As anyone who has been involved with parenting knows, caring for a baby involves facing a host of challenges.
By their nature, babies challenge your senses, sensibilities and sense of self-esteem, not to mention your cherished routines, preconceptions and preoccupations.
These are commonplaces.
Yet we tend to gloss over them, for fear of feeling or speaking something that may seem to diminish our love and concern for our children.
Which does not mean that you are not a wonderful parent.
But it may mean that you may not be the best witness of parenting.
So, too, in our Christian walk and talk, where it is easy to diminish or downplay the challenges of Christianity, lest we seem to demonstrate a lack of love or faith.
Which does not mean that you are not a wonderful Christian.
But it may mean that you may not be the best witness of the Christian way.
We should be able to handle both the ups and the downs.
As far as babies go, it’s not a matter of saying: “Yes babies are challenging, but they are wonderful!”.
It’s a matter of saying: “Yes, babies are challenging, and they are wonderful!”.
Why not admit both?
Are we so caught up in the buzz phrase “the perception is the reality” that we have to spin all "wonderful" things into undiluted "wonderfulness"?
Are we so incapable of handling the slightest seeming-paradox?
Have we never been able to jointly-consider heaven and earth, the glorious and the pungent?
In defiance of our all-too-sanitized crèches, nativities and popular images of the birth of Jesus, some preachers have railed, quite rightfully, that we are missing the point.
For in highlighting the spiritual qualities of the scene, we have become numb to the vast array of challenges that would face anyone caught in that circumstance.
If you doubt my words, then I challenge you to consider the manger scene and create a “picture-this” moment, or better yet: a “picture-this”, “hear-this”, “smell-this”, “touch-this” and, at the slightest gust of wind, “taste-this” moment.
To which you may add the reality of lives turned upside down not merely by birth, not merely by the pressing demands of a first-born, but by the chaos of a census-driven mass-migration.
Yet, if, in our frantic rush to make everything appealing, we gloss past everything else to focus on “God” and “Word”, then we will omit two crucial words.
In Jesus, there is neither God nor Word without flesh.
And all of the pungent challenges that flesh can present.
Not as a fleshless being, nor into a fleshless world.
But as carnate beings in a carnate world.
Not for us, who choose this walk, to shy away from those things that challenge our senses, sensibilities and sense of self-esteem, not to mention our cherished routines, preconceptions and preoccupations.
Not for us, to gloss over those things that we deem to be “unfortunate realities”.
Not for us, to wrinkle our noses, close our eyes, stop our ears and walk away from anything.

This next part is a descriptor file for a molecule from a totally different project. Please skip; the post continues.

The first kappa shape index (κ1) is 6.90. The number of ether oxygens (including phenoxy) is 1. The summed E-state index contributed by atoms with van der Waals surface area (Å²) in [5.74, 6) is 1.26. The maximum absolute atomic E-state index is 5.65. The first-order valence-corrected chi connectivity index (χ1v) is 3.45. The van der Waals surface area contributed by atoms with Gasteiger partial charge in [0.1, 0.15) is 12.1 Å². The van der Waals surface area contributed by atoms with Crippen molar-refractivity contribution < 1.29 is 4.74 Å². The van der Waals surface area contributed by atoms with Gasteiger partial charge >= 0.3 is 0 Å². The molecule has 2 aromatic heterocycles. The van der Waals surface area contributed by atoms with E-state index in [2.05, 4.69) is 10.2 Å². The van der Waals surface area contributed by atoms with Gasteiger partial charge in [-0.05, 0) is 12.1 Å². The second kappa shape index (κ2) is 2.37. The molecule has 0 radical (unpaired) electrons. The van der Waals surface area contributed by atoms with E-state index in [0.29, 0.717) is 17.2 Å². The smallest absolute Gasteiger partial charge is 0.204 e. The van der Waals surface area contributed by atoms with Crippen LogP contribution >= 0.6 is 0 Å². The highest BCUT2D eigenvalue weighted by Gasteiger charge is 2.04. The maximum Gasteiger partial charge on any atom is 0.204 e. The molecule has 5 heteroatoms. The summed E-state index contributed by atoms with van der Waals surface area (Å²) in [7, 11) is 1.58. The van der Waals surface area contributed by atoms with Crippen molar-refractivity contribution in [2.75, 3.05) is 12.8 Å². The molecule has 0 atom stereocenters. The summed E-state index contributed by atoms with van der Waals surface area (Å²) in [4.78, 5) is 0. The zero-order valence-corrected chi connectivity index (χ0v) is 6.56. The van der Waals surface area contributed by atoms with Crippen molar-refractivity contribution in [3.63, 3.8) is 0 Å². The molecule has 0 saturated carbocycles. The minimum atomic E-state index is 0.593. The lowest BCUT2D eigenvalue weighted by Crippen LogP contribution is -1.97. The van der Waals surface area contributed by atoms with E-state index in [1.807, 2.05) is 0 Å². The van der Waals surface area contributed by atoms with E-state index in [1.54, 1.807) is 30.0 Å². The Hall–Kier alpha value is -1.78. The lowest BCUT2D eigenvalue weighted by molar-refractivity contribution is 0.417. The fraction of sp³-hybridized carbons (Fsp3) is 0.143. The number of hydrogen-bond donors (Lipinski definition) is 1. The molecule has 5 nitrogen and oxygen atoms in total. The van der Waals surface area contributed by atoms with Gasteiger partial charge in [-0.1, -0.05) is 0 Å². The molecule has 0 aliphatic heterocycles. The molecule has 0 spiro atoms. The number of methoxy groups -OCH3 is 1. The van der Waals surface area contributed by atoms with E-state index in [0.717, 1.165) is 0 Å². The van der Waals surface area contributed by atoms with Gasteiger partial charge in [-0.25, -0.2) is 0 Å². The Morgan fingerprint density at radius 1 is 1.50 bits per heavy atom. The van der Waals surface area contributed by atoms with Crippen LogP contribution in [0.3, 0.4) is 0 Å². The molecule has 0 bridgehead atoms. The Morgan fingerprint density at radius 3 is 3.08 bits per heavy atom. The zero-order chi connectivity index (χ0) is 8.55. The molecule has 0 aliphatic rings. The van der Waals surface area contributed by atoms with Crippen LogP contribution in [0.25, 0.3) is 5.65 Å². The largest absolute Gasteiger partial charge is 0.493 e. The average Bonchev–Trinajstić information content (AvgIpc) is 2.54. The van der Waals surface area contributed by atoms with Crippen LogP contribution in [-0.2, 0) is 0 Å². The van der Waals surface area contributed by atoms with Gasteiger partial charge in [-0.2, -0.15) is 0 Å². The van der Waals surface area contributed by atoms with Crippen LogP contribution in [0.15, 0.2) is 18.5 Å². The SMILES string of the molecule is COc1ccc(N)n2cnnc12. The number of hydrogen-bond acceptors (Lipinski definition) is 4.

I have heard it preached that Jesus chose to be born in a stable because the animals were gentler than the community of people around them.
A miserly appraisal of humanity, indeed.
And a miserly appraisal of Jesus.
As if Jesus ever shied away from enlisting tax collectors and hanging with publicans and sinners.
Still and all, it is a view that might be held by anyone who had become enraptured by an enchanting crèche.
A scene which would suggest that Jesus chose to enter the world in the setting of an idyllic retreat.
As if Jesus ever chose an idyllic retreat.
Into the midst of all things.
Into the hurly-burly; into the seeming-chaos of wildly diverse and divergent lives; into the crazy quilt that we perceive as the created world; into the roiling mulligan stew that defies our best attempts to sample one bit without tasting the whole.
Not into an idyll; not into a world that is sanitized for our sanity; not into a world of pleasant pastels arranged in pleasing combinations.
But into the same world into which Jesus plunged.
Checking our fastidiousness at the gates; leaving behind our notions of “nice”; leaving behind that sense of order which is a product of our imaginations; leaving behind our constant revulsion against anything or anyone that we deem offensive.
To understand that, we must remember how we were born, and we must look past the pastoral crèche to see how Jesus was born.
In honest detail.
And dare one say, “It’s not nice”?
Only if one chooses to rip out the heart of Jesus’ mission.
Which was to enter our madding world, and, from the first nascent moment, to become one with us.
I post new articles twice-monthly in “Author’s Corner”.
If you live in or near the Lakes Region of New Hampshire, and you would be interested in meeting with others for discussion and/or prayer, please contact me at firstname.lastname@example.org. All are welcome, regardless of identity or personal choices. Please understand that I do not have the resources to guarantee that I will be able to read or respond to all other correspondence.
Toward Dawn is a privately-funded outreach, and it neither solicits nor accepts contributions.
Rob Wright holds advanced degrees in education and performing arts, and he has been a professional teacher for over seventeen years. In his home denomination, he has served as a lay minister in liturgical, educational and ecumenical activities. He lives in the Lakes Region of New Hampshire with his spouse of twenty years and their daughter.